Unfortunately, the plot is distracting, and unless I'm missing some of the references (very possible in a novel like this one that is extremely dependent on foreshadowing), neither makes much sense nor is difficult to figure out. Hannah's death is a given from the Introduction, and the vague undertones of why are apparent all along and even the actual vehicle is also apparent, though so implausible that it baffles comprehension.

I suppose, in conclusion, Special Topics in Calamity Physics, is worth reading for its tongue-in-cheek allusions and skillful use of imagery alone, but stripped of its language-there's literally nothing there. The characters don't breathe, the fictional "Stockton, North Carolina," gave me a sense of the author's native Asheville, which I visited recently, but nothing too compelling. Marisha Pessl is clearly a very bright person and talented writer, but this won't be the book that she's remembered for.

Friday, August 17, 2012


25. Doppelganger by David Stahler Jr.

Have you heard of the doppelganger? A whole new class of boogeymen, doppelgangers are creatures that feed off human society. No, not vampires. Doppelgangers, look-alikes, shape-shifters.

Doppelgangers can take on the form of any human they wish-that is, any human they kill. It's just a way of being, as natural as spiders killing insects, or wolves killing sheep. So claims the mother of our nameless hero. But "he" is different. He can't even stand to kill a fly, much less the puppy his mom brings home for the purpose. Can this young doppelganger defy his nature?

This book is sweet and cute while simultaneously haunting. It's a very simple story of a teen coming of age, but a teen with a dark and unique power that has unusual consequences. I read it in one day, and enjoyed it. Though a fast read, it has some deeper issues to contemplate. In what's becoming the traditional YA novel, it blends tough issues such as abuse and crime with simple language and a basic plot.

However, the book does sometimes have the tone of; "Here, kids, this is an age-appropriate discussion of what it's like to be physically and emotionally abused and act that out toward others!" I appreciate what it's trying to do, but I sometimes wonder if it's doing a disservice, past a certain point, not to use the images and words that best fit the subject matter. Doppelganger is a dark little zinger of a novel, though maybe ultimately forgettable.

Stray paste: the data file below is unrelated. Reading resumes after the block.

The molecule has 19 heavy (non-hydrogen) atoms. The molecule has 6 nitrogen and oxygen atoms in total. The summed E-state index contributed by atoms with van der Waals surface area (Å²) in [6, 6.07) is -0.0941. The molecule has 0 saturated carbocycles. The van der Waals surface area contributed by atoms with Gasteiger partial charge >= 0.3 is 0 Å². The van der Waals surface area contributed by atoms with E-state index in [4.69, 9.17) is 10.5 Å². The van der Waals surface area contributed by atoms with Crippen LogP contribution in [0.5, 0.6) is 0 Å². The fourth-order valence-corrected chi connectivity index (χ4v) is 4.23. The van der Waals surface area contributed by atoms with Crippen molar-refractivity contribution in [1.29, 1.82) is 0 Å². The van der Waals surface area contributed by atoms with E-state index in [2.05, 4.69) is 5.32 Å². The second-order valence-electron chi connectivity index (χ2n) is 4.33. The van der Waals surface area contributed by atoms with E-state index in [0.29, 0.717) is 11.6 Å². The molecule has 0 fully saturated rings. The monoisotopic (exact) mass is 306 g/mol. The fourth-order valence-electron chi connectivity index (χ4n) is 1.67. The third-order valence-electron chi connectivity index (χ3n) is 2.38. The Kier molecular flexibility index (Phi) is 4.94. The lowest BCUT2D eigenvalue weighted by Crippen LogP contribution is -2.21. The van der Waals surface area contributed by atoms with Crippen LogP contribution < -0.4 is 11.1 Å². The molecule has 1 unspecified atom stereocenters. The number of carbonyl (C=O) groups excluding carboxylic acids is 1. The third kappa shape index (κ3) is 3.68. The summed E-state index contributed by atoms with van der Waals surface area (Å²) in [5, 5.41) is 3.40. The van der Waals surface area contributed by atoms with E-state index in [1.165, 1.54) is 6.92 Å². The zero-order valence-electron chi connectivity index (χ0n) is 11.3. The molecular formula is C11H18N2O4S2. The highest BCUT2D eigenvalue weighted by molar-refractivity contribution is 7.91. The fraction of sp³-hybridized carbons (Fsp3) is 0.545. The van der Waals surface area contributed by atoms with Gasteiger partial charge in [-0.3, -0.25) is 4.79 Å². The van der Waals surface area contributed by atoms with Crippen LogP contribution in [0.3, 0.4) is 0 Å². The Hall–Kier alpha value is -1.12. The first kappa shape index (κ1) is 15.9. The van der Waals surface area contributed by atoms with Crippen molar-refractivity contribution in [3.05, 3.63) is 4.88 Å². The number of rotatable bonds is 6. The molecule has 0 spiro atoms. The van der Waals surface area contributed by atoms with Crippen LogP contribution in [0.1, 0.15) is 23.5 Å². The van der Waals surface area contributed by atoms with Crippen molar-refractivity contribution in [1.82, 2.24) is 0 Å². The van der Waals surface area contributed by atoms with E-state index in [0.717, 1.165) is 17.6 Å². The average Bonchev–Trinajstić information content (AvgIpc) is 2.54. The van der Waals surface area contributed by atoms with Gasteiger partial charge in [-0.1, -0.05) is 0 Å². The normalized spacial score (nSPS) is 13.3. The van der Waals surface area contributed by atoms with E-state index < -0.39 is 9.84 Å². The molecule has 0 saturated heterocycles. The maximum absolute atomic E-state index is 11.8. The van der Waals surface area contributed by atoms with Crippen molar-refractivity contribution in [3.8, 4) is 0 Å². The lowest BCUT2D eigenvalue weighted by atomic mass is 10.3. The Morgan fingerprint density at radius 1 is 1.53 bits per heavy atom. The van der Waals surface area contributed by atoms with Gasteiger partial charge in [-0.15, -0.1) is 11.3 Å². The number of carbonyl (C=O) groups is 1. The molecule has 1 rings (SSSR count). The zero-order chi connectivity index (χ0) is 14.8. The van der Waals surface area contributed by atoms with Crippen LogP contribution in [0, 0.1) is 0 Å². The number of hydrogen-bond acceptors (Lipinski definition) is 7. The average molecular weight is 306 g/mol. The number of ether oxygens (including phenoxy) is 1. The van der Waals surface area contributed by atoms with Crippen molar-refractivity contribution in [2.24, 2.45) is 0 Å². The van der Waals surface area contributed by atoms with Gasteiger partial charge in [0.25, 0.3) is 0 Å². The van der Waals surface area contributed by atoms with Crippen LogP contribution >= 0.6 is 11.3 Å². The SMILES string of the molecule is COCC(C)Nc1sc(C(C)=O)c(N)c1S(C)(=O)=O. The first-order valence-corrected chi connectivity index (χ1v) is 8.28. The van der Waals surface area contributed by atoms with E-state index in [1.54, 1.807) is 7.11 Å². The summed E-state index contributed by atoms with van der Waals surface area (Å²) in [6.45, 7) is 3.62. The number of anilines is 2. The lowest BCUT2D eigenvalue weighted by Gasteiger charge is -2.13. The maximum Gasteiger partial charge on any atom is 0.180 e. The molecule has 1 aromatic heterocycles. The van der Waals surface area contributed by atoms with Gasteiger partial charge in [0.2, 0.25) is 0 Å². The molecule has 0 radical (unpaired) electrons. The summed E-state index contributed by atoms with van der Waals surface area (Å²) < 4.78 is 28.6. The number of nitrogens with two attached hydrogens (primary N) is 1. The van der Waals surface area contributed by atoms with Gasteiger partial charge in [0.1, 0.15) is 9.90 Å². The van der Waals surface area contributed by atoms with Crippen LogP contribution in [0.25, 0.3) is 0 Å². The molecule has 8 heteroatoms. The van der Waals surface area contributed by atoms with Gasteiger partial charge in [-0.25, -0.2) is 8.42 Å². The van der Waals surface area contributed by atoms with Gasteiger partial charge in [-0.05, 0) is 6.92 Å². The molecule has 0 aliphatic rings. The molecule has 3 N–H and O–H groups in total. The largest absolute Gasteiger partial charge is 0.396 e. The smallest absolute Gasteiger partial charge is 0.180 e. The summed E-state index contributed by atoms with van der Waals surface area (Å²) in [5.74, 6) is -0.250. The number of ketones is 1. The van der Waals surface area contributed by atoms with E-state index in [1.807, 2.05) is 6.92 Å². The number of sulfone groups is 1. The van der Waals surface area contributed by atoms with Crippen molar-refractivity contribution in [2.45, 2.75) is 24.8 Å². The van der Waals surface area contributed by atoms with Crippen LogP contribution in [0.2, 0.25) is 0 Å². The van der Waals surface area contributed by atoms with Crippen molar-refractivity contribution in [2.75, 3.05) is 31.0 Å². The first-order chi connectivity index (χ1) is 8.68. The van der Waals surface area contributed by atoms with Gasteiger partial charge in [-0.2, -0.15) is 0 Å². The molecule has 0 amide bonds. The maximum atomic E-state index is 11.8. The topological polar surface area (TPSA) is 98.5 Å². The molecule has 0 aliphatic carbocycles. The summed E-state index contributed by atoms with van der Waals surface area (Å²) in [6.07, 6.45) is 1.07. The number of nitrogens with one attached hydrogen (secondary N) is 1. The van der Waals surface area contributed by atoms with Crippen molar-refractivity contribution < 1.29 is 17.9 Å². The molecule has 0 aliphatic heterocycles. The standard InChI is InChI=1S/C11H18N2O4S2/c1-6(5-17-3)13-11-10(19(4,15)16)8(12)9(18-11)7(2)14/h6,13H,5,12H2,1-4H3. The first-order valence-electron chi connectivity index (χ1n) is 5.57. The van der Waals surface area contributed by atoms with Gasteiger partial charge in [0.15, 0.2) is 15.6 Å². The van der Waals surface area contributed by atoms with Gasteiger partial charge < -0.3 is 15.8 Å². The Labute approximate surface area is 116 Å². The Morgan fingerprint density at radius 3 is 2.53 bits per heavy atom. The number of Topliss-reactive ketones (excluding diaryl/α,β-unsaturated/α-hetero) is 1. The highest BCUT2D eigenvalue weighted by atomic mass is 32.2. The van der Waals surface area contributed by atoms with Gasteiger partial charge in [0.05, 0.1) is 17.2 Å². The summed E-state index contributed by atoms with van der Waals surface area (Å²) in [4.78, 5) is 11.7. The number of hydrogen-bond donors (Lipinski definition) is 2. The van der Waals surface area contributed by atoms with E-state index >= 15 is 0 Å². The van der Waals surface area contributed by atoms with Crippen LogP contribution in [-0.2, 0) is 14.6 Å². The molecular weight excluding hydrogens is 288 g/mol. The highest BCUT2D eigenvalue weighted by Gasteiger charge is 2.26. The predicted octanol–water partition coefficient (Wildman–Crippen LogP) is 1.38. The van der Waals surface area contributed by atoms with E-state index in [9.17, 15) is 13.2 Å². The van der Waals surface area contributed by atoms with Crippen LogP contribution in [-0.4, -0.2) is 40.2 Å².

Tuesday, August 14, 2012

Top Ten Tuesday-Two for One!

Since I missed last week's Top Ten Tuesday , here are both lists:

Top Ten Romances I Think Would Last Outside the Book

1. Fanny and Edmund from Mansfield Park

I've always thought Fanny and Edmund are the most similar in background and temperament of all of Austen's lovers. I can see them having a very agreeable long life together.

2. Calvin and Meg from A Wrinkle in Time

This is kind of cheating, because L'Engle develops their relationship over the course of several books, and all but said Meg and Calvin were based on her and her husband.

3. Hermione and Ron from Harry Potter

The tension between Ron and Hermione is on from book one. I'll never forget the line in the fourth book where Hermione tells Ron (I'm paraphrasing), "Next time you can ask me [to the ball] first and not as a last resort!" and Ron sputters, "Well, completely...missed the point," or something to that effect, while Harry thinks Hermione had quite gotten "the point."

4. Scarlett O'Hara and Rhett Butler from Gone With the Wind

Ok, I realize they didn't technically last in the book. But I think the passion between Scarlett and Rhett is palpable, and I think they do have the makings of a lasting relationship, if Scarlett hadn't been so unfortunately obsessed with Ashley.

5. Katniss and Peeta from The Hunger Games

The interactions between Katniss and Peeta were so real to me. Especially when you get to know them better as characters, it's evident how well the two balance each other out. Peeta is affectionate and lovable, while Katniss is wary and protective.

6. Katsa and Po from Graceling

The similarity with the names above are a little too coincidental, don't you think? Anyway. Katsa and Po were obvious right from the start. Their shared interests in fighting, integrity, and nontraditionalism make them a good match.

7. Roger and Gay from A Tangled Web

Their love story builds over the course of the book, but it's also just "one of those things floating around the clan, that often turned out to be true." Sometimes family knows you best, and the Darks and Penhallows knew Roger and Gay were meant to be.

8. Laurie and Amy from Little Women

I think they deserve each other and their relationship makes more sense than Laurie and Jo. Amy will let Laurie spoil her.

9. Elphaba and Fiyero from Wicked